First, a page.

TAMPA ó "Art for me is a kind of compassion training wheels," George Saunders said. "I canít always do it in real life, but I can do it in fiction."
Compassion was the theme of the bestselling novelistís keynote speech Thursday night before a standing-room-only crowd of 1,800 at the Association of Writers & Writing Programs convention in Tampa.
The convention brings more than 10,000 writers, writing teachers, editors and publishers together for an annual meeting with hundreds of panels and other events.
Convention attendees, boisterous after the cocktail hour, filled all the seats in the Tampa Convention Center ballroom. When Saunders took the stage at about 9 p.m. they gave him a rock-star welcome and quieted right down for his speech, sponsored by the University of Tampaís Low Residency Creative Writing Program.
Saunders, 59, won the 2017 Man Booker Prize for his first novel, Lincoln in the Bardo, about Abraham Lincolnís grief over the death of his young son. He has published several acclaimed collections of short stories and essays, and he has long been a revered teacher in the creative writing program at Syracuse University.
Saundersí writing career wasnít always golden, he told the crowd. His first novel was inspired by a friendís eccentric wedding in Mexico, and he spent a year toiling over a 700-page manuscript he titled La Boda de Eduardo. "It means ĎEdís Wedding,í for Christís sake," Saunders said with an eye roll.
He gave the manuscript to his wife, whoís also a writer. When he peeked into the room a little later, "she was on about page four, and she was doing this," he said, grabbing his bowed head with both hands.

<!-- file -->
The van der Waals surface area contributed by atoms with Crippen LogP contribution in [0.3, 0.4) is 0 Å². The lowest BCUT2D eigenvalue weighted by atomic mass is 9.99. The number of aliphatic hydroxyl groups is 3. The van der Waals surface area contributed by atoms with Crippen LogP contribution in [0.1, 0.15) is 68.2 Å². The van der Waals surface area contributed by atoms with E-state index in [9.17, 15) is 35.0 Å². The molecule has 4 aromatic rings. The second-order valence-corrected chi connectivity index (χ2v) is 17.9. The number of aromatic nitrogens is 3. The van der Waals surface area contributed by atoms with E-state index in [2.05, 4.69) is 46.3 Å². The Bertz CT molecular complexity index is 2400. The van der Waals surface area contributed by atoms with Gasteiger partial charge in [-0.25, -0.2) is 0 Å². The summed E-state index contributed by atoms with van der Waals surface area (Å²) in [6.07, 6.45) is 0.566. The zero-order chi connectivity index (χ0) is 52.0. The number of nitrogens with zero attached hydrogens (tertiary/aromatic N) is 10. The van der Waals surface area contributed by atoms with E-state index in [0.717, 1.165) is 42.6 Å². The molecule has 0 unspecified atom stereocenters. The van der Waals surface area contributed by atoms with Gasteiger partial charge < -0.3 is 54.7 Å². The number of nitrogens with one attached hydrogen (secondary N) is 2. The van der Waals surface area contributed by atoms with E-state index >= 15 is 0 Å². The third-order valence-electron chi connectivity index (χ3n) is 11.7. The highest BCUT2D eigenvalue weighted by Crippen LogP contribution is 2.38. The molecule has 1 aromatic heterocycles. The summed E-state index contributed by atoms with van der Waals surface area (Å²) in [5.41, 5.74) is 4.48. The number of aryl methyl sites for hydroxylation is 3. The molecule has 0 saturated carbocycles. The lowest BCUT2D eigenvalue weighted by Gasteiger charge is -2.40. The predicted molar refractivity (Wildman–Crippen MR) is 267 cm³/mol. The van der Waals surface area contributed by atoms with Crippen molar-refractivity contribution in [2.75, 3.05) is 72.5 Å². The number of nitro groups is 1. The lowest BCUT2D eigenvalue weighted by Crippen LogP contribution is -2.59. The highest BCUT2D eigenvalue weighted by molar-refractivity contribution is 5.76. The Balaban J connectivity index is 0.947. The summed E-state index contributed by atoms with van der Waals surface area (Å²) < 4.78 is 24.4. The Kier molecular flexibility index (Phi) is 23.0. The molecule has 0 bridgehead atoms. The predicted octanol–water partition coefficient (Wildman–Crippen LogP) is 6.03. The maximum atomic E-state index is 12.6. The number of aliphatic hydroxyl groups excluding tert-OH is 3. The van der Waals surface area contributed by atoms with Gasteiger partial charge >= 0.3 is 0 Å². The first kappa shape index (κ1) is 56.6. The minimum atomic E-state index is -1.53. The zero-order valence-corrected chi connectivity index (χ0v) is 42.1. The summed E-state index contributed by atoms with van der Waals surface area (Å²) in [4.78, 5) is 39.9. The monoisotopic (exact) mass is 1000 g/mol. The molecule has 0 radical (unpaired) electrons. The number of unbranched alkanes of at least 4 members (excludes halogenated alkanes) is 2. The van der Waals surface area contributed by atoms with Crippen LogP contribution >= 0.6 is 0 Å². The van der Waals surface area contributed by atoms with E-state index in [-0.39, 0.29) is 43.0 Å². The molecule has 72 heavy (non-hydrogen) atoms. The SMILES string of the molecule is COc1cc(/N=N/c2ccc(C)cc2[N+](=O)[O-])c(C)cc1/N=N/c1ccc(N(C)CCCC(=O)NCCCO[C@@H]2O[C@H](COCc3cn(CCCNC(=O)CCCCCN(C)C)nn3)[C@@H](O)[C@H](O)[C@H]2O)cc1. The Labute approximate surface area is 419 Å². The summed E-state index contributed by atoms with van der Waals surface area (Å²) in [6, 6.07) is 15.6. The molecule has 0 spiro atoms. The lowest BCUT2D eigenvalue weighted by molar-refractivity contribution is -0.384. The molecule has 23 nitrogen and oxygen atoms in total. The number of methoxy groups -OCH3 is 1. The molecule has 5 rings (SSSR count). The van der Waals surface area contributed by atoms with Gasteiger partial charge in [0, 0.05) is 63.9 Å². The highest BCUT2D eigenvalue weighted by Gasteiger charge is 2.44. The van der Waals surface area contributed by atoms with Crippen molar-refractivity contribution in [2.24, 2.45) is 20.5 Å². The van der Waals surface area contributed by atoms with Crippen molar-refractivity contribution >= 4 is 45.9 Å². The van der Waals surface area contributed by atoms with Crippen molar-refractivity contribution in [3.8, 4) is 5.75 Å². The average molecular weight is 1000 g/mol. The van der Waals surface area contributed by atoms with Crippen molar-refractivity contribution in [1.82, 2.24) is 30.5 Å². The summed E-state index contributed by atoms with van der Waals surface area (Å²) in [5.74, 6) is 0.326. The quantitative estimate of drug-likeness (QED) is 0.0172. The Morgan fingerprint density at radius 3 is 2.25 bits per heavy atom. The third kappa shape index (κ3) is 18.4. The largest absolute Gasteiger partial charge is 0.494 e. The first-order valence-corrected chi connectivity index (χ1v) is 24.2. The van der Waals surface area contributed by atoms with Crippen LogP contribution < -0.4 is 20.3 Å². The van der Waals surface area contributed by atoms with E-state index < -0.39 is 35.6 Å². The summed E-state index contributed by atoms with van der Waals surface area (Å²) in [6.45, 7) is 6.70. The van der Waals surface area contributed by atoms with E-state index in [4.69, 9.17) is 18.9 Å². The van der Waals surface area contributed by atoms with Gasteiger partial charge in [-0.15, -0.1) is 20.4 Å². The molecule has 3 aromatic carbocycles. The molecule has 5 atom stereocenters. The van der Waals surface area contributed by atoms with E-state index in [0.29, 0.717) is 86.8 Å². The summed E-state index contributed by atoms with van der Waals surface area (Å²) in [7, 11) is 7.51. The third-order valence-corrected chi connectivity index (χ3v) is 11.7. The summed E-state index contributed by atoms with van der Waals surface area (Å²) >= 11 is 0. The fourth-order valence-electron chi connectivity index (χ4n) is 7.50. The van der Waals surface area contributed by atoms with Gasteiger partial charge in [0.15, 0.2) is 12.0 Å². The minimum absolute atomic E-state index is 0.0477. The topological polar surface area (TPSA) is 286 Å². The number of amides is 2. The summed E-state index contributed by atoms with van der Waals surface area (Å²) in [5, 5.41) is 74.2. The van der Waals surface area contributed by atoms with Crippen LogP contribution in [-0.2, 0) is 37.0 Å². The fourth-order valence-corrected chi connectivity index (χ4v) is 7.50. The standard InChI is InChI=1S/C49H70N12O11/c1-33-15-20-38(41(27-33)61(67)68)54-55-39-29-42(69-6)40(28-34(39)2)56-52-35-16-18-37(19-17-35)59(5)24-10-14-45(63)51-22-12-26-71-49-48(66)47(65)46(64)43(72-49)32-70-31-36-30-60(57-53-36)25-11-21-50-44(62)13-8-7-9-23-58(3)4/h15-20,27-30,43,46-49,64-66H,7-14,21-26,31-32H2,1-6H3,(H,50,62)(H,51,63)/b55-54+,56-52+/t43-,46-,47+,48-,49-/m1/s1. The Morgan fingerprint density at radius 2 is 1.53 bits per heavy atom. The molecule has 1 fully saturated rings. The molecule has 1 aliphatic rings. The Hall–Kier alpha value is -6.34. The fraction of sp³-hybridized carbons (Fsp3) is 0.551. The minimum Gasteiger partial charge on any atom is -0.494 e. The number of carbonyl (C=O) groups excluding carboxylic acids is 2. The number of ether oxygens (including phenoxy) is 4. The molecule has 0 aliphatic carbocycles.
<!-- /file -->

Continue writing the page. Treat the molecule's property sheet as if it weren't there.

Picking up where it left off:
"The clarity of despair" led him to a discovery. While he was at his job as a tech writer, he started writing short poems, "a little pornographic, a little scatological," and those brought "the blessed sound of my wife laughing, in a good way."
He learned, he said, that he had been withholding some of his own strengths from his writing: humor, his love of pop culture, and his understanding of "money and the stress it brings."
"My stories were always about someone trout fishing, or about a guy who was Hemingway but me."
As a writing student, he said, "Iíd been climbing Hemingway Mountain all my life. ĎIím coming, Ernest!í
"But I finally figured out Iíd never get higher than an armpit. Then you look over and thereís Kerouac Mountain."
Saunders said finding his own voice "was kind of like telling the hunting dog that was my talent, ĎGo, boy!í And what he brought back was the lower half of a Barbie doll. But it was my lower half of a Barbie doll."
Applying a sense of compassion to fictional characters, Saunders said, can produce "the giddy pleasure of seeing something from all perspectives at once.
"Everybody in this world is on a continuum with us. Thereís no such thing as Ďthe other.í The other is us on a different day."
In the real world, Saunders asked, should we apply that compassion to our political enemies? "Unfortunately, yes."
In 2016 he wrote a widely read story for the New Yorker about attending campaign rallies for Donald Trump. Saunders, a progressive, compared the experience to two people riding toward a castle. "We both agree itís a castle, but youíve only watched Game of Thrones, and Iíve only watched Monty Python."
Now, he said, people ask him, "Should we resist, or should we be compassionate?"
A writerís compassion should extend to his readers as well, Saunders said. "You want to establish an intimate, very frank, very respectful conversation with your imaginary reader.
"That way, when you go over a cliff, sheís with you."